Netflix’s The Witcher: Where The Monsters Under The Bed Live
Jamonique Waite – Staff Writer
Set in an era where magic and the legend of the creatures that live under our beds exists, The Witcher, a TV series on Netflix written by Lauren Schmidt Hissrich, Declan de Barra, Andrzej Sapkowski, Beau DeMayo, Jenny Klein and Haily Hall, tells the story of Geralt of Rivia, played by the impeccable Henry Cavill, who is an estranged, beleaguered, battle-hardened ‘Witcher,’ who is a biogenetically engineered warrior forever tasked with hunting down this magical realm’s numerous monsters. He then was suddenly smacked with the job of a father-figure to the exiled Princess Cirilla, played by an excellent Freya Allan. This unlikely pairing must travel the length of the continent, avoiding monsters as well as the agents of ambitious royals who will stop at nothing to eliminate the young royal.
While the description of “Harry Potter” meets “Lord of The Rings” may suffice to rally up fans, the show flows seamlessly and its setting is so smooth that it can perfectly immerse newcomers with no idea of any other prior material related to the plot. The plot is riddled with heart wrenching and new-found love, friendship and creates a sense of belonging, at some point the movies becomes more of real life despite prior knowledge that magic never existed. Normally, Netflix original movies are a hit or miss depending on what you like, but this one was knocked right out of the park.
The cinematography holds a splendid display of gut busting drama and spine-tingling thrill tied together with ever evolving features made this series what it was, perfection. Another movie would have failed because the world of The Witcher is densely compacted and setting up characters with their own backstory is something that is risky, but the TV series producers gave enough time to let each individual shine, and the casting direction absolutely nailed it.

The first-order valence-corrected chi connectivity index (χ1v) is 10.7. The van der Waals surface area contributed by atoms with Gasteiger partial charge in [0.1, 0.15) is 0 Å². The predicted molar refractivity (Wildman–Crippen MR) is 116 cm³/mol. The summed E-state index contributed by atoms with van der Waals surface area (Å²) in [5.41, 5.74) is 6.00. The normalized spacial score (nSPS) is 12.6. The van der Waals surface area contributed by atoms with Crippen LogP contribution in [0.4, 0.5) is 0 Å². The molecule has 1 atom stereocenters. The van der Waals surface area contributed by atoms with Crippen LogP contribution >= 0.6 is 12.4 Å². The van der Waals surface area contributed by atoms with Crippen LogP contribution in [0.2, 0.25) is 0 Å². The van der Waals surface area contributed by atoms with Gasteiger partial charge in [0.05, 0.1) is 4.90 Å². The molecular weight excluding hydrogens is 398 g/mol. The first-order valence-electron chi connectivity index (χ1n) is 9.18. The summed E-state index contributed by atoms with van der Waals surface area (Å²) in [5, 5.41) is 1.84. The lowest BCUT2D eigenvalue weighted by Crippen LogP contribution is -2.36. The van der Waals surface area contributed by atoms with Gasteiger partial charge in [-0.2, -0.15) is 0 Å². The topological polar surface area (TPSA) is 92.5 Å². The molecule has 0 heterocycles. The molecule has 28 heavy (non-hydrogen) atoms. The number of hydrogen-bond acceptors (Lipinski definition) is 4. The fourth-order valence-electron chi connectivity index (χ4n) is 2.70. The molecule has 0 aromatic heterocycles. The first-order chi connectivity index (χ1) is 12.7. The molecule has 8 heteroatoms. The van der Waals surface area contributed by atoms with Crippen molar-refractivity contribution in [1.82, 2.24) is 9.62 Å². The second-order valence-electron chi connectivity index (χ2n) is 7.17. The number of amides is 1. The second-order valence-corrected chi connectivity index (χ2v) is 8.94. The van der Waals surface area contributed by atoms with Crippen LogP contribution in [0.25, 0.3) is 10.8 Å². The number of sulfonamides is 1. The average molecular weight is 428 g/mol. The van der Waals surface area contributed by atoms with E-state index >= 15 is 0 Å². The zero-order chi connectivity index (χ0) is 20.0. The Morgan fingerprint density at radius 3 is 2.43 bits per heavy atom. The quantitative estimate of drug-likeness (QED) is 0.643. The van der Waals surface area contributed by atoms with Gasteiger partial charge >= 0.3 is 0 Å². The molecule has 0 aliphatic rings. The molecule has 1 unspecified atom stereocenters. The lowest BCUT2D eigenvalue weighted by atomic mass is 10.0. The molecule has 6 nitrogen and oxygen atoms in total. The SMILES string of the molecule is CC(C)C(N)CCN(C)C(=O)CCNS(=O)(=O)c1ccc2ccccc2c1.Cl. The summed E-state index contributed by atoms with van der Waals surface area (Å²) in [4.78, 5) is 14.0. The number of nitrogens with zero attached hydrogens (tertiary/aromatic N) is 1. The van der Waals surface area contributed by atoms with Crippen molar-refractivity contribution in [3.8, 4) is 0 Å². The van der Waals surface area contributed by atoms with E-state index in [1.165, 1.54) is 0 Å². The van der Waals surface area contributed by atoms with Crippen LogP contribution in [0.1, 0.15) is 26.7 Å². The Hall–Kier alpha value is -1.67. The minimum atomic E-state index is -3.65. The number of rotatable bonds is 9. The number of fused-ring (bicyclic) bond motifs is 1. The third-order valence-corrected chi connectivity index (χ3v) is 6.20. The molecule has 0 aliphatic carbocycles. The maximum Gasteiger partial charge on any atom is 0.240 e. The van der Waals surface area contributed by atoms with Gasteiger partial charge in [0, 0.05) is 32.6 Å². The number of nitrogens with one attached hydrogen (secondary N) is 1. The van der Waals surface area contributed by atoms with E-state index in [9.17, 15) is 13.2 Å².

There were some head scratching moments whereas there are some spots here and there that create confusion, and some of the cuts between multiple stories being told in a single episode can be quite jarring, especially for newcomers to the Witcher universe. I could see this series being quite daunting as someone uninitiated with the franchise, as they are dropped into the middle of a very complex story already in progress, though anyone who sticks with the series will be rewarded with top-notch world and character building as the series develops into the first eight episodes.
Overall, if you’re a fan of fantasy, drama, and thrillers this show will be right up your alley, but the series has a little something for everyone. Action fans will find plenty to like here in the gorge filled choreographed fight sequences, and those who enjoy character-driven drama will be thrilled to know that the characters and their interactions and dialogue is really the series’ bread and butter.
It certainly isn’t perfect, but it has a lot to love and a lot of potential for the future as the best parts of the Witcher story are yet to be told. With a four-star rating on Rotten Tomatoes, this emotional roller-caster of a series is sure to take you on a wild ride; keeping you at the edge of your seat as you watch the hardened heart of Geralt beats and the life of a princess changed forever.